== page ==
|Pic: Gajanan Dudhalkar
What would you say of an institution that counts Lokmanya Bal Gangadhar Tilak, B.R. Ambedkar, N.A. Palkhivala, Ram Jethmalani, Soli Sorabjee, Fali S. Nariman, Justice P.N. Bhagwati and a host of judges, jurists, statesmen and lawyers, as its students' Indeed, the venerable Government Law College just outside the Churchgate railway station in Mumbai is more than a landmark. Last year it celebrated its sesquicentennial — 150 years of an illustrious academic journey.
Like the IIT and the J.J. School of Arts, which are bywords for academic excellence in their respective fields in Mumbai, the Government Law College is also renowned for the quality of its academic programme. It was ranked among the first 10 law colleges a couple of years ago by India Today. In fact, if you want to study law in the country, lawyers will tell you that the two places are the National Law School in Bangalore and the Government Law College in Mumbai. The National Law schools in various parts of the country are deemed universities and the course fee is upwards of Rs 60,000. The Government Law College, on the other hand, has a very affordable fee structure of about Rs 2,500 per annum.
There are two courses on offer — a five-year integrated law course leading to a BLS, LLB degree and a three-year law course leading to a LLB degree. They also offer two postgraduate one-year diploma courses, security law and cyber law, which are conducted in collaboration with the Asian School of Cyber Laws, Pune.
Admissions are based strictly on merit. There are 160 seats of which half are for the reserved category. So there is usually a mad scramble for the seats, with over 1000 applications being screened every year from all over the country. While selecting students, the college board keeps in mind the fact that Arts students cannot score as much as students from the science or the commerce stream. An added attraction is the fact that hostel facilities are available for as many as 62 students.
The College is funded by the Maharashtra government and is affiliated to the Mumbai University. In Mumbai, the concept of a five-year degree course in law is catching up fast and colleges like S.V.K.M. Law College, Nalanda College of Law in Borivali, M.G.M. College and D.Y. Patil College in Navi Mumbai offer the five-year law degree course. Three-year courses in law are offered at K.C. College of Law, Siddharth College of Law, New Law College, Matunga, Gopaldas Jamatmal Advani Law College, Jitendra Chavan College of Law and the T.M.C Thane Law College, Thane.
However, every law student dreams of studying at the Government Law College since the faculty is excellent and solicitors like Professor Pitawala and Professor Iqbal Panjwani lend their expertise to the teaching.
The moot court competitions of the Government Law College are legendary. These competitions involve taking up a case modelled on a controversial one and arguing the matter, just like in a real court of law. There are several such moot court associations in the Government Law College and the famous ones include the Nani Palkhivala Memorial National Tax Moot Court Competition and the D.M. Harish Memorial International Moot Court Competition. The M.C. Chagla lecture series held by the college every year is also very prestigious and is usually attended by eminent speakers. In fact, Soli Sorabjee is scheduled to speak this year. Says Abhinav Bhushan, the general secretary of the student’s union, and a fourth-year student, “ I am from Saharanpur, studied at the Doon School in Dehra Dun and had got admission to the ILS Law College in Pune. But keeping in mind the access to the courts here at the Government Law College, I decided to join this institution. I feel I have an edge over others because I have been at the courts for the last four years witnessing the action firsthand.”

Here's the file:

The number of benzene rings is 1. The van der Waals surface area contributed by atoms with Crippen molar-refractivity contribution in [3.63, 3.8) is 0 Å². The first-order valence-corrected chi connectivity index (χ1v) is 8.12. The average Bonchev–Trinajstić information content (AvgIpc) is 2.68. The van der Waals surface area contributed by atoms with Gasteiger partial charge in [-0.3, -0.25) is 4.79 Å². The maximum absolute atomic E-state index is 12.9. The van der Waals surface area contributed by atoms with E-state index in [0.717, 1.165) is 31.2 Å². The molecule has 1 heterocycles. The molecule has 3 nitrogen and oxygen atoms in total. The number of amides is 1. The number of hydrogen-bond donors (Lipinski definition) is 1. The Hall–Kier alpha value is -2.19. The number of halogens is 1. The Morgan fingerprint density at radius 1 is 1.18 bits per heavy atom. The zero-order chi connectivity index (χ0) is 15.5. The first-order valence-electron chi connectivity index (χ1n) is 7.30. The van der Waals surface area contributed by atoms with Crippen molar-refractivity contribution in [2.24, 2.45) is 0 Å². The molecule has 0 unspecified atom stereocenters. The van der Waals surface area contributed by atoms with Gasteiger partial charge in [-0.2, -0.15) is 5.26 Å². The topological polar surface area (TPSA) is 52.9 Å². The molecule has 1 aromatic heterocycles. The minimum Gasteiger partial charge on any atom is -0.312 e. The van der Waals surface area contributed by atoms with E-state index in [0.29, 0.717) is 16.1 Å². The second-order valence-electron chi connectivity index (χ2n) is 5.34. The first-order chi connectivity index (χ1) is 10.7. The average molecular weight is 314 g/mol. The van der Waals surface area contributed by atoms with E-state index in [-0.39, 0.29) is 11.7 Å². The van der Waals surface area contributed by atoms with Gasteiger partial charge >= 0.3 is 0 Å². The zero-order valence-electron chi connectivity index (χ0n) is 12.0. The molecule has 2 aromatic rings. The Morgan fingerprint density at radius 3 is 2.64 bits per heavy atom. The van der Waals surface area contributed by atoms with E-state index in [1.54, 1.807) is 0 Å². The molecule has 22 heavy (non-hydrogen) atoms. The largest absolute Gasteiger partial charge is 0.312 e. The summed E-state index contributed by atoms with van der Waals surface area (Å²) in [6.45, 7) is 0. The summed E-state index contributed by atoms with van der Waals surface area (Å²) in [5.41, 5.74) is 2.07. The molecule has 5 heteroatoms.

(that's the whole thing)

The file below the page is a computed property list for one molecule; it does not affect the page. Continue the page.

Abhinav adds that the active moot courts help in honing advocacy skills and allow students “to think on their feet”. “Interesting topics are discussed at these moot court competitions. For example, we are now discussing the constitutional validity of the Domestic Violence Act,” he says. The college also has a vibrant atmosphere of extra-curricular activity and has such committees as the Hindi Parishad, the Marathi Mandal, a debating society and sports committees.
Says P.R. Rao, principal of the college, “One of our ex-students who is now a minister for higher and technical education in the Maharashtra government, Dilip Walse Patil, has promised a grant of Rs 35 crores which will go towards sprucing up the college.” On the cards are a renovated auditorium, a computerised library, a conference room, a seminar room, etc.
Nandish Vyas, who passed out in 2004, and now works with a firm of solicitors called Federal & Rashmikant, says that the location of the college itself is an advantage. “It was so easy to attend court while in college. The courts are just 10 minutes away and we are also close to the offices of many of the legal firms.” He adds that the experience gained there proved to be very beneficial in tackling real life cases. “The placement committee was also very active and good,” claims Vyas.
WHAT IS IT' A government law college.
WHO’S THE BOSS' P.R. Rao is the principal.
How expensive is it' The fees amount to Rs 2,500 annually.
How about jobs' They have an active placement cell.
Where to stay'There are hostel facilities.
Where is it' Government Law College,“A” Road, Churchgate,Mumbai 400 020.
Phone: (22) 2204 1707
Fax: (22) 2285 1315